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Tuesday, July 14, 2020, 22:26
Philippines to use police in house-to-house searches for virus
By Agencies
Tuesday, July 14, 2020, 22:26 By Agencies

A train passenger has her body temperature taken before boarding a bus at a train station in Manila on July 7, 2020, after authorities suspended operation of one of the train lines after some of its staff tested positive of COVID -19 disease. (PHOTO / AFP)

SEOUL / KATHMANDU / JERUSALEM / MANILA — Philippine authorities and police will carry out house-to-house searches for COVID-19 patients to prevent wider transmission, a minister said on Tuesday, amid soaring death and infection numbers and some areas returning to a stricter lockdown.

Interior Minister Eduardo Año urged the public to report cases in their neighbourhoods, warning that anyone infected who refused to cooperate faced imprisonment.

The tough approach comes during a week where the Philippines recorded Southeast Asia biggest daily jump in coronavirus deaths and saw hospital occupancy grow sharply, after a tripling of infections since a tough lockdown was eased on June 1 to allow more movement and commerce.

At least three hospitals in the Philippine capital region said they could no longer accept coronavirus patients as they’ve reached the bed capacity of their COVID-19 wards.

In the Philippines, the number of positive cases surged to 57,545 after the Department of Health (DOH) reported 634 new infections on Tuesday.

The DOH said the number of recoveries rose to 20,459 after 88 more patients survived the disease.

The death toll also increased to 1,603 after six more patients died, the DOH said.

New Zealand

New Zealand reported one new case of COVID-19 on Tuesday, with the number of active cases in the country remaining at 25, according to the Ministry of Health.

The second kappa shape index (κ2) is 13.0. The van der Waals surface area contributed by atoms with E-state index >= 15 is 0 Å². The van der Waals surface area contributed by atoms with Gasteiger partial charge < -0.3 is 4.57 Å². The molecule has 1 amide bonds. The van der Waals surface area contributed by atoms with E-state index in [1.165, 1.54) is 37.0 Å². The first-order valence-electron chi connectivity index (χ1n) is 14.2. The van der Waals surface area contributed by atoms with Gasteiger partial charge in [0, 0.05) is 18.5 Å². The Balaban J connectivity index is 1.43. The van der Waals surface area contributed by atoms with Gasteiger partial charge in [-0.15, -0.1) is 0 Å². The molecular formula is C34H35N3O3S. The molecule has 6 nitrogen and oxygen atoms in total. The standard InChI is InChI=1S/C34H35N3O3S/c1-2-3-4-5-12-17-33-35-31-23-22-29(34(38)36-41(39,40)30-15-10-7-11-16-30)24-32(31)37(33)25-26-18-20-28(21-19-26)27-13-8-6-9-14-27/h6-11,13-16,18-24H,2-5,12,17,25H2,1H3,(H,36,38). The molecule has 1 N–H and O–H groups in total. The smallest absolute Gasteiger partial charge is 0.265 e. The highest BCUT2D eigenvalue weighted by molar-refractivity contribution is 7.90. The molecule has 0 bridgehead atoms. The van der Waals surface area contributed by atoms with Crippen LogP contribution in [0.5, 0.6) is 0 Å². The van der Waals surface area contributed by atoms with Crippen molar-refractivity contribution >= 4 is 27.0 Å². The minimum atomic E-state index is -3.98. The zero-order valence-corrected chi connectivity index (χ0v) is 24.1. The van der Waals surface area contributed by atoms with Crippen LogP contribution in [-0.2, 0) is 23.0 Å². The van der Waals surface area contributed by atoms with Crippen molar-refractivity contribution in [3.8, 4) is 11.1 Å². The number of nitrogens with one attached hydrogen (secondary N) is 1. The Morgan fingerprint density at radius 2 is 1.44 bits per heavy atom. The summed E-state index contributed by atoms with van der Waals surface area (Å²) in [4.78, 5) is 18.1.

It has been 74 days since the last case of COVID-19 was acquired locally from an unknown source, said a ministry statement.


Qatar's health ministry on Tuesday announced 517 new infections of COVID-19, increasing the total number of confirmed cases in the Gulf state to 104,533.


The World Health Organization (WHO) has urged Indonesia to conduct more polymerase chain reaction (PCR) tests on those suspected of contracting COVID-19 following the high number of deaths among patients under surveillance and people under observation.

The organization has appreciated Indonesia for increasing the number of tests, but said the tests were only conducted on positive COVID-19 patients, Detik.com website reported on Tuesday quoting the WHO.

"Indonesia has a very high number of deaths of patients under surveillance and people under observation. Therefore, PCR tests should be prioritized for them rather than follow-up tests for those who would be discharged (from hospitals)," the WHO wrote in its latest report for Indonesia.

Earlier, the WHO updated the clinical management guidelines for the COVID-19 on May 27, revising the criteria for patients recovering from the disease.

If these guidelines are adopted throughout the country, the PCR tests were expected to improve diagnosis on suspected COVID-19 cases, according to the WHO.

As of Monday, 1,074,467 specimens had been examined in Indonesia, while 33,504 patients under surveillance and 13,439 people under observation had been monitored.

On Monday, the government reported that COVID-19 cases in Indonesia rose by 1,282 within one day to 76,981, with the death toll adding by 50 to 3,656.  


Iran recorded on Tuesday 2,521 new coronavirus cases and 179 deaths within the past 24 hours, according to the Ministry of Health and Medical Education.

The total infection number and death toll rose to 262,173 and 13,211 respectively since the outbreak of disease in the country in February, said Sima Sadat Lari, the spokeswoman for the health ministry, during her daily briefing.

Authorities in Tehran closed schools, universities, Shia seminaries, mosques and other sites of religious gatherings for a week, the official Islamic Republic News Agency reported. Schools and universities had been partially reopened while communal Friday prayers remain suspended in the capital since late February.


Bangladesh reported 3,163 new cases, taking the total to 190,057, with over half of the patients having recovered.

Nasima Sultana, a senior Health Ministry official, said in a briefing in Dhaka that 33 deaths were reported in the last 24 hours across Bangladesh, bringing the death toll to 2,424.


Kuwait on Tuesday reported 666 new COVID-19 cases and three more deaths, raising the tally of infections to 56,174 and the death toll to 396, the Health Ministry said in a statement.

Currently, 9,617 patients are receiving treatment, including 156 in ICU, the statement added.

The ministry also announced the recovery of 805 more patients, raising the total recoveries in the country to 46,161.


Vietnam reported a new case of COVID-19 infection on Tuesday, bringing its total confirmed cases to 373 with zero deaths so far, according to its Ministry of Health.